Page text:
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Ian Gurvitz Headshot

The Invasion of the White People!

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Riding what they've called the "Mitt Mobile," 96 white Romneys have invaded Iowa armed with a big, white family portrait. And that scares me.

First, let's get rid of the white elephant in the room. An extended family of look-alike white people from Massachusetts, many of whom went to Harvard, who play touch football and have almost identical twilight's last gleaming white smiles? Ring any familiar bells? The Mormon Kennedys? The political Osmonds? Of course there are no war vets to hang the campaign around, no profiles in courage, 'cause according to dad, the five fightin' Romneys are saving themselves for Mitt's campaign. Somehow, electing dad to the White House has become the equivalent of military service. Now, who figured out that equation? But that's not the scary part.

It's the goodness. That perfect, wholesome white goodness. Bible and scripture on Sunday. More scripture on Monday. Touch football. Staff tennis tournament with the championship played on the family court. Now before I'm branded some sort of racist, let me be clear: I'm white. It's nothing I'm proud of. In fact, white people embarrass me. More often than not, I find them clueless, clumsy, soulless, insincere, patronizing, reeking of privilege, occasionally bordering on rude and, quite often, fat. Not just that slightly overweight fat but the take-over-the-buffet-line-with-your-doublewide-ass kind of fat. And all that fat is often accompanied by massive stupidity. That good, old-fashioned "America's a great country 'cause we've got freedom of speech, so shut your mouth and stop criticizing the government" kind of stupidity. But even that's not the scary part.

I'll admit there are some good white people. I've worked with some. I live around them. Hell, my sister even married one. And I guess they've done some good things. But I was sort of hoping that the whiter-than-white perfect family portrait as campaign poster was something we'd transcended here in the 21st century, as some diversity entered presidential politics. Not just with race, and gender, but with every other aspect of life. Multiple marriages. Family problems. A little drinking. Drug problems. Maybe the occasional DUI. Imperfect candidates seem more human. And I want a candidate who's human. A dad who's gotten a call at 8 am to bail their kid out. Someone who's gone through the hell of divorce and climbed out the other side. A mom who's maybe had a drink or two after a hard day. It makes them compassionate. Like they understand the problems regular people have and might like to solve them.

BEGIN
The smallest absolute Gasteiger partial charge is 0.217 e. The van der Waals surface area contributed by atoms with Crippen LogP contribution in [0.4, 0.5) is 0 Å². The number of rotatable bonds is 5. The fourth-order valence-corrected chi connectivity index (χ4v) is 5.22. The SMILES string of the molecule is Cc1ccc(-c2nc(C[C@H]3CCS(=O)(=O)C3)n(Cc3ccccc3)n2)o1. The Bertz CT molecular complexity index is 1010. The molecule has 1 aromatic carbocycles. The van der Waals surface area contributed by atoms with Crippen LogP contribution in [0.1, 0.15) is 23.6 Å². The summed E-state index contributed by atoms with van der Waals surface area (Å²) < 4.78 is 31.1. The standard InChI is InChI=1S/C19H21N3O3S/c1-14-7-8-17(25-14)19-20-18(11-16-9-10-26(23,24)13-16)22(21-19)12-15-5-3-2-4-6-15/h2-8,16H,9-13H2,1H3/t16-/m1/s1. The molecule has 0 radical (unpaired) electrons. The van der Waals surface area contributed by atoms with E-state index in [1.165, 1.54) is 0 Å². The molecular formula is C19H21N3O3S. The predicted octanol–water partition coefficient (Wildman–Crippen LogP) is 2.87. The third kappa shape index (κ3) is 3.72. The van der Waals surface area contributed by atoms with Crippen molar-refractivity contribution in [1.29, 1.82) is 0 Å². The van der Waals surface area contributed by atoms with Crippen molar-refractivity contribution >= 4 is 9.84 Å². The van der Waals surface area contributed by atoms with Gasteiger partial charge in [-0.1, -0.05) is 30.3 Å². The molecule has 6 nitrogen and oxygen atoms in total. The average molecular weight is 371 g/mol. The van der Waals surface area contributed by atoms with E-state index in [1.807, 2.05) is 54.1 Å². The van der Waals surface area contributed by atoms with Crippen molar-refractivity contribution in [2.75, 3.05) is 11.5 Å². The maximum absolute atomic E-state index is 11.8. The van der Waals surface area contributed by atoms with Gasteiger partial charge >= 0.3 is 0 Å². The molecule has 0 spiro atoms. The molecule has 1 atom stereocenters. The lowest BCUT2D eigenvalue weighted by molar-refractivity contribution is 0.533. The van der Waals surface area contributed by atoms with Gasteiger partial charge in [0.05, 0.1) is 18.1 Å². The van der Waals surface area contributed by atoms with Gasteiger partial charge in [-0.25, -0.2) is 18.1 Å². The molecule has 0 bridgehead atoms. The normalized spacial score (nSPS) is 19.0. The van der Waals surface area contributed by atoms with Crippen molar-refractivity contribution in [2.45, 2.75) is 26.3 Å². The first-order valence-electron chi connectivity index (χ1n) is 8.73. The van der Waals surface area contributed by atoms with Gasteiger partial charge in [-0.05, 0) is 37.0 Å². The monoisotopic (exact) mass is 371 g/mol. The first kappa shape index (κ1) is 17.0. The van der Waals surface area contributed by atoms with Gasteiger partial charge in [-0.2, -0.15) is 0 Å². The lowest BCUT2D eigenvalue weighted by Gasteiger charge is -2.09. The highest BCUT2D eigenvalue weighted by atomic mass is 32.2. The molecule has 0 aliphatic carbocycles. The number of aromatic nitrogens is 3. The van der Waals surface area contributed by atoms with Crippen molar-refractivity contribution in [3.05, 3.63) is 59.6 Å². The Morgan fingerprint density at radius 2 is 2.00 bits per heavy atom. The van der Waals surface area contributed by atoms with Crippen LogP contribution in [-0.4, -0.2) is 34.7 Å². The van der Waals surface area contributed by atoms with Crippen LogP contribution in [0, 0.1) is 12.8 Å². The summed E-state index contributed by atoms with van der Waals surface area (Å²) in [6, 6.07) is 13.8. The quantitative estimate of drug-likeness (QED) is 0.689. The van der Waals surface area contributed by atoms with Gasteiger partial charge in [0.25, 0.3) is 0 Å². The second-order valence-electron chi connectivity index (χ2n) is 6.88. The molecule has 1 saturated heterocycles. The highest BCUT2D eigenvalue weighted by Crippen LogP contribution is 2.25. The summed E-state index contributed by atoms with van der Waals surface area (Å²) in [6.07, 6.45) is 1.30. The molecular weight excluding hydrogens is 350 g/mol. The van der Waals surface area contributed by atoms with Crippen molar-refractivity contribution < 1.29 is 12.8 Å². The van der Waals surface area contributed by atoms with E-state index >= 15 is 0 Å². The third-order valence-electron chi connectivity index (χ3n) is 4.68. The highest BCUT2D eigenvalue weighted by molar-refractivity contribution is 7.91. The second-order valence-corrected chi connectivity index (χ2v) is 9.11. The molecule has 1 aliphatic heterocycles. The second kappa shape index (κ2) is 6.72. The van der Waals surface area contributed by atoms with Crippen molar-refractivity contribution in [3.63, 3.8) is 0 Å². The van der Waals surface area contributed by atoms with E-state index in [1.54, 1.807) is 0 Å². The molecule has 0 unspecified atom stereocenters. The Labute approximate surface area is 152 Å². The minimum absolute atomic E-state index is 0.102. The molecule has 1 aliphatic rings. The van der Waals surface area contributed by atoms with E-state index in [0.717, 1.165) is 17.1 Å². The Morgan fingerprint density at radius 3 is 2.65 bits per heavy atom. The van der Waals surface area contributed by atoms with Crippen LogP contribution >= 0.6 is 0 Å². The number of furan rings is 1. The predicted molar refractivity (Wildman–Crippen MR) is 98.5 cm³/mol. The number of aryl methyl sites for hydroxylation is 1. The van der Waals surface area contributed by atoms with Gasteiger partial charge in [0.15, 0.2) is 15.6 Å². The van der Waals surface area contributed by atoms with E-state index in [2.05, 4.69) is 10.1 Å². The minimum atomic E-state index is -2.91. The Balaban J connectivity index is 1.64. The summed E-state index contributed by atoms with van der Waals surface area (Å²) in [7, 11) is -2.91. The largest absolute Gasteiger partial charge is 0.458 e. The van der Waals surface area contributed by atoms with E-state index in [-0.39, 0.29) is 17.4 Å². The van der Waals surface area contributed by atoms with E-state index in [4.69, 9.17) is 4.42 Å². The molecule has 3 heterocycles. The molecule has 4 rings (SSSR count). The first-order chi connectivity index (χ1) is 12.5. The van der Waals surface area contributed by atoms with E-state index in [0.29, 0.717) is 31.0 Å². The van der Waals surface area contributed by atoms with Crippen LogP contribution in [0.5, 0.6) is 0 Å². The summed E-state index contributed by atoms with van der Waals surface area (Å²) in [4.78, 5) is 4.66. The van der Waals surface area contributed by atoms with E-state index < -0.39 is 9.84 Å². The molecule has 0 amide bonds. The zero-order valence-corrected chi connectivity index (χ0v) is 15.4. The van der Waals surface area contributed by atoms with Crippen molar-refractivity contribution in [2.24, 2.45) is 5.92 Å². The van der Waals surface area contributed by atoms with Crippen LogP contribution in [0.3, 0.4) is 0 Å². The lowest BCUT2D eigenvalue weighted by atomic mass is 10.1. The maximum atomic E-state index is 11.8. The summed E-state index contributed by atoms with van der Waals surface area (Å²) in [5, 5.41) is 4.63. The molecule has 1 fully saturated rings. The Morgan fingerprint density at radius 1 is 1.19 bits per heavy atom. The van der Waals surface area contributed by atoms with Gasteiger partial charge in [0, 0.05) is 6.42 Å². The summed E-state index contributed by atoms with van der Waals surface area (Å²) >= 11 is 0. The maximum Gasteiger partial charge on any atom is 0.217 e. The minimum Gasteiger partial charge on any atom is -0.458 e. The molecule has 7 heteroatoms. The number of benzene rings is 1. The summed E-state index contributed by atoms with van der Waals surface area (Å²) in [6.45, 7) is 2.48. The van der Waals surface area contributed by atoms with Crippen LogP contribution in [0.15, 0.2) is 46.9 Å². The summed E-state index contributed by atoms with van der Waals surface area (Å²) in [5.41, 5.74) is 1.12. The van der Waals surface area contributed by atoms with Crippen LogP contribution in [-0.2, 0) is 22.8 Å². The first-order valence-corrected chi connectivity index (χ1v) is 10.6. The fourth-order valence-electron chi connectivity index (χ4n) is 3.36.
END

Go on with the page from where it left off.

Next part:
So when I see these '60s Tide commercial photograph, I'll be honest--it scares the shit out of me. Because somehow the notion of the "I'm all-white, you're all-white" candidate is still lurking out there in the minds of campaign managers, which means it's still out there in the minds of Americans. Now, it's not Mitt's fault he's white. It's not his fault he's got religion. While, personally, I think believing that, some 18 centuries after his death, Jesus reappeared in upstate New York is a litmus test for insanity, if that belief gets you through the night, then go with god. And it's sort of nice he's got a big old family. But that big old family picture looks like a throwback to an older, Wonder Bread America, and sticking it out there as a campaign poster of the perfect, Bible-reading, touch football-playing family, as if it's a reason for people to vote for you is scary. Because it doesn't make you look like a man of the people. It just makes you look like a man of the white people.

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